Shibuya Crossing

Guaranteed to overload the senses, this intersection teeming with people is considered to be a symbol of modern Tokyo.

Marvel at Shibuya Crossing’s flashing neon lights, gigantic video screens and up to 2,500 pedestrians surging into the street simultaneously. The experience is chaotic and compelling. This intersection encapsulates the city’s energy and is a popular setting for Tokyo street scenes in photos and motion pictures, including Sofia Coppola’s Lost in Translation.

As you exit Shibuya Station and approach the crossing, take a moment to say hello to the much-loved statue of Hachikō, an Akita dog who met his owner every day at Shibuya Station as he returned from work. When the owner suddenly died in 1925, Hachikō continued to wait for his master at the station daily until his own death many years later. A statue of the dog was erected to honor Hachikō’s unflinching loyalty.

Join the crowd and cross Shibuya’s famous intersection yourself. Shibuya Crossing is a “scramble” or “diagonal” crossing, which means that all the intersection lights turn red at the same time and pedestrians cross in all directions. You’ll find that despite the enormous number of people, everyone moves with an unexpected smoothness. You’ll rarely be bumped or jostled by other pedestrians.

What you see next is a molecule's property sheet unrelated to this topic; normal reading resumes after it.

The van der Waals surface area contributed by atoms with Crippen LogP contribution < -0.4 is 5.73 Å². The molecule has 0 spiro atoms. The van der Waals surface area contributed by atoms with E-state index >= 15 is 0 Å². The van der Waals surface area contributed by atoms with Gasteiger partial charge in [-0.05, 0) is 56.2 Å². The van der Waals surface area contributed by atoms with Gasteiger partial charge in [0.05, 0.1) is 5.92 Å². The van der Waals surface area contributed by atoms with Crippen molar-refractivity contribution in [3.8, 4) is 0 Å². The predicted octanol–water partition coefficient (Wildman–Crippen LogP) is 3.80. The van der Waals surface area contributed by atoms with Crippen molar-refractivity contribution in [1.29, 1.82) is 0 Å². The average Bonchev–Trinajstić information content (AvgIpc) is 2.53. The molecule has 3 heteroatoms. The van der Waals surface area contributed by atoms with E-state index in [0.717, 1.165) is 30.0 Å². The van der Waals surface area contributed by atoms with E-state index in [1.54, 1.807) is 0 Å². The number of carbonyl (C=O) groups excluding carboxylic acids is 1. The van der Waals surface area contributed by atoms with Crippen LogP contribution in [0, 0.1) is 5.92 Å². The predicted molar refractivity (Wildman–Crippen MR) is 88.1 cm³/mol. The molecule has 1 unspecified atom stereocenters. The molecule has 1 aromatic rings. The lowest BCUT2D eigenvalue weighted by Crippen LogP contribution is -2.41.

View the spectacle from above at the Starbucks in the QFRONT building, which is located on the crossing’s northern side. Its second-floor seating area has full-length windows, which provide an amazing view of the crowds crossing the street below. This spot is well known for viewing the intersection, so you’ll need to be patient as customers take turns snapping photos from the window.

To reach Shibuya Crossing, take the Hachikō exit out of Shibuya Station. Visit in the evening, when the intersection is particularly crowded with commuters heading home and the surrounding buildings are illuminated against the night sky.